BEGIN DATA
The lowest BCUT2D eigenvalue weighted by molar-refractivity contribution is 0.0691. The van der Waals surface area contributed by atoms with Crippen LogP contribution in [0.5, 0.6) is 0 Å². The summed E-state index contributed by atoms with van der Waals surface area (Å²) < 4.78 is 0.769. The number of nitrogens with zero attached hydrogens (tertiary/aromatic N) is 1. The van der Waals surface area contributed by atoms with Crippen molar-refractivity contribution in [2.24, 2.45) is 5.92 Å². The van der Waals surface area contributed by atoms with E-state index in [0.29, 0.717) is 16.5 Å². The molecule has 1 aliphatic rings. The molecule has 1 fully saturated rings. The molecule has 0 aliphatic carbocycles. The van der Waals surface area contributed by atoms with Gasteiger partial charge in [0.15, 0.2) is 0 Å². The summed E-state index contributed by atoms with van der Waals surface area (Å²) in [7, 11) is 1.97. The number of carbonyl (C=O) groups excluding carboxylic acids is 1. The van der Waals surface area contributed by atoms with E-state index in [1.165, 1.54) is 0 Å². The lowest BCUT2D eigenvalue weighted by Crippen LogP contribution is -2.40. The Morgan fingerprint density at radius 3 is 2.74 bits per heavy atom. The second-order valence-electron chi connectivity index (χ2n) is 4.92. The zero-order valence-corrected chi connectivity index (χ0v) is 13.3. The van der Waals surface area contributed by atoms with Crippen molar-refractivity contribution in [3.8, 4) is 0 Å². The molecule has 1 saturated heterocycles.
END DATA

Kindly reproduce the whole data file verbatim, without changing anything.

The lowest BCUT2D eigenvalue weighted by molar-refractivity contribution is 0.0691. The van der Waals surface area contributed by atoms with Crippen LogP contribution in [0.5, 0.6) is 0 Å². The summed E-state index contributed by atoms with van der Waals surface area (Å²) < 4.78 is 0.769. The number of nitrogens with zero attached hydrogens (tertiary/aromatic N) is 1. The van der Waals surface area contributed by atoms with Crippen molar-refractivity contribution in [2.24, 2.45) is 5.92 Å². The van der Waals surface area contributed by atoms with E-state index in [0.29, 0.717) is 16.5 Å². The molecule has 1 aliphatic rings. The molecule has 1 fully saturated rings. The molecule has 0 aliphatic carbocycles. The van der Waals surface area contributed by atoms with Gasteiger partial charge in [0.15, 0.2) is 0 Å². The summed E-state index contributed by atoms with van der Waals surface area (Å²) in [7, 11) is 1.97. The number of carbonyl (C=O) groups excluding carboxylic acids is 1. The van der Waals surface area contributed by atoms with E-state index in [1.165, 1.54) is 0 Å². The lowest BCUT2D eigenvalue weighted by Crippen LogP contribution is -2.40. The Morgan fingerprint density at radius 3 is 2.74 bits per heavy atom. The second-order valence-electron chi connectivity index (χ2n) is 4.92. The zero-order valence-corrected chi connectivity index (χ0v) is 13.3. The van der Waals surface area contributed by atoms with Crippen molar-refractivity contribution in [3.8, 4) is 0 Å². The molecule has 1 saturated heterocycles.